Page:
The Bobcats are set to finally get their season back on track, just in time for a late-season push to the finish.
Ohio (11-6, 7-4 Mid-American Conference) is set to end a three-week COVID-19 caused break on Tuesday when it hosts Akron (14-4, 12-3) at the Convocation Center starting at 2 p.m. The game will be streamed live on ESPN3.
The Bobcats’ last game was on Feb. 2, an 83-69 win at Central Michigan, and OU has not played since due to COVID-19 protocol after the program experienced its first outbreak of the season.
At the beginning of the month, the Bobcats were riding a four-game winning streak. Now they’ll be trying to shake off 21 days of rust. Head coach Jeff Boals said Monday that his team didn’t resume any team activities until Feb. 15, and had its first real practice since the break began on Sunday.
“We felt really good about where we were. Now, it’s almost like we’re starting over,” Boals said.
And the Bobcats will enter the stretch without all their pieces. Ohio is scheduled to play three games in five days this week – with home bouts against Eastern Michigan on Thursday and Buffalo on Saturday – as part of five games in 11 days to wrap up the regular season.
Boals declined again to offer specifics, on either who might be out and how many players ultimately tested positive, but he was clear that the outbreak affected virtually the entire roster and coaching staff. Boals, himself, admitted to a 10-day quarantine stay in a hotel as he aimed to avoid exposing his own family after a positive test.
With the widespread outbreak, many in the program were then set on different schedules. Some players/coaches cleared their quarantine or no-contact periods at different times than others. Boals said serious COVID symptoms, for himself or others in the program, were virtually non-existent. But the impact on the season has been, and will continue to be, disruptive.
Boals admitted not everyone will be available for the game Tuesday. And the Bobcats may not be complete for another week to 10 days.
“We still don’t have everyone. We won’t everyone (Tuesday), or even Thursday,” the coach said. “Maybe by Saturday.”
Ohio currently sits fourth in the MAC standings, and the three teams above them – Toledo, Akron and Kent State – have already clinched spots for the MAC Tournament in Cleveland. Odds are good that the Bobcats, barring a disastrous two-week stretch, will make the tournament field.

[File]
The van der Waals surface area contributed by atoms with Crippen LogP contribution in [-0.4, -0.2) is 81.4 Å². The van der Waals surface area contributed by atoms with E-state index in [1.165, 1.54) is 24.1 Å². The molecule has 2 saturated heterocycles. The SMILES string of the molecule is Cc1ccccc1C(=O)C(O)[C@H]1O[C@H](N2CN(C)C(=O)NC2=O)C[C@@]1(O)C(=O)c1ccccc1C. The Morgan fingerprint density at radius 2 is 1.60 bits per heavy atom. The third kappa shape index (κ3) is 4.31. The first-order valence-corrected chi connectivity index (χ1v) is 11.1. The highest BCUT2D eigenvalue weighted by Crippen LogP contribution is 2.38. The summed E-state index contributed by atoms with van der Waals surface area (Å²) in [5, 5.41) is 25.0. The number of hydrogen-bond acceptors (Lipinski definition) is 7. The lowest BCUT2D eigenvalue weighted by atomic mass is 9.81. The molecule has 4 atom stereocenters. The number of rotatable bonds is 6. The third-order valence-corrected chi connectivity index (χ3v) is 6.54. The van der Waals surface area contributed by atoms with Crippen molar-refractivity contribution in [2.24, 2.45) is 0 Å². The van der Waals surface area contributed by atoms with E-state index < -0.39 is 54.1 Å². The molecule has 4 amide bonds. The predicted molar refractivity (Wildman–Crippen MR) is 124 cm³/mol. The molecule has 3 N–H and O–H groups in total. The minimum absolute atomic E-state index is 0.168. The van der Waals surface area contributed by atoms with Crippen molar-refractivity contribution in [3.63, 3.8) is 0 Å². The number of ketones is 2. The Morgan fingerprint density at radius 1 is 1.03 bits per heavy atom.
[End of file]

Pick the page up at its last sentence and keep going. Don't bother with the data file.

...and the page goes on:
But none of that will ease the difficult task Boals or the Bobcats have in front of them. How do you restart the season, at a critical juncture, at less than full strength against teams also desperate to sharpen up for the postseason?
“It’s a daunting (task) and a challenging one,” Boals said. “But we’re going to compete for a win.”
Ohio will dive back into the season with the Zips, one of the best teams in the league who handed the Bobcats a 90-70 road loss back in December.
In that matchup, the Bobcats did a poor job of controlling Akron PG Loren Cristian Jackson, who attacked high ball screens to either score (21 points) or set up teammates (eight assists). The Zips spread the Bobcats out, and attacked with a 3-point heavy approached that left OU in the dust.
Akron hit 14 of 25 3-pointers (56 percent), with wings Bryan Trimble (22 points, 6 of 6 from 3) and Maishe Dailey (16, 3 of 4 from 3) leading the way.
With Ohio trying to get its legs back, Boals is under no illusion about how sharp, or in rhythm, his team will be.
“I’m not naïve enough to think we’ll go out and play our best basketball,” the coach said. “It’ll be sloppy.”
With little on-court time over the last three weeks, Ohio will likely use the next two weeks to try to get to some sort of approximation of where it was before the break. Technically, the Bobcats haven’t clinched a spot in the tournament yet, but doesn’t need much over the final five games to do so.
According to Boals, his team is 9-2 this season when the Bobcats have been “complete.” They’ll need at least one more win in something less than that state to give themselves a chance for the postseason.
“It’s a different mindset. We’re definitely trying to build up to play our best basketball starting on March 11,” Boals said. “We have zero excuses. No one is going to feel sorry for you.”
But there is empathy, especially from Boals for current players. His own quarantine experience left him with “nothing but time and a TV.”
Sequestered in a room with an assortment of electronics, but no human interaction, only highlighted for him the strain the 2020-21 season has been on student-athletes across the Division I landscape.
Returning to play isn’t just something he or the players want, it’s something they need.
“You can definitely see the mental health stress it causes. It’s real.”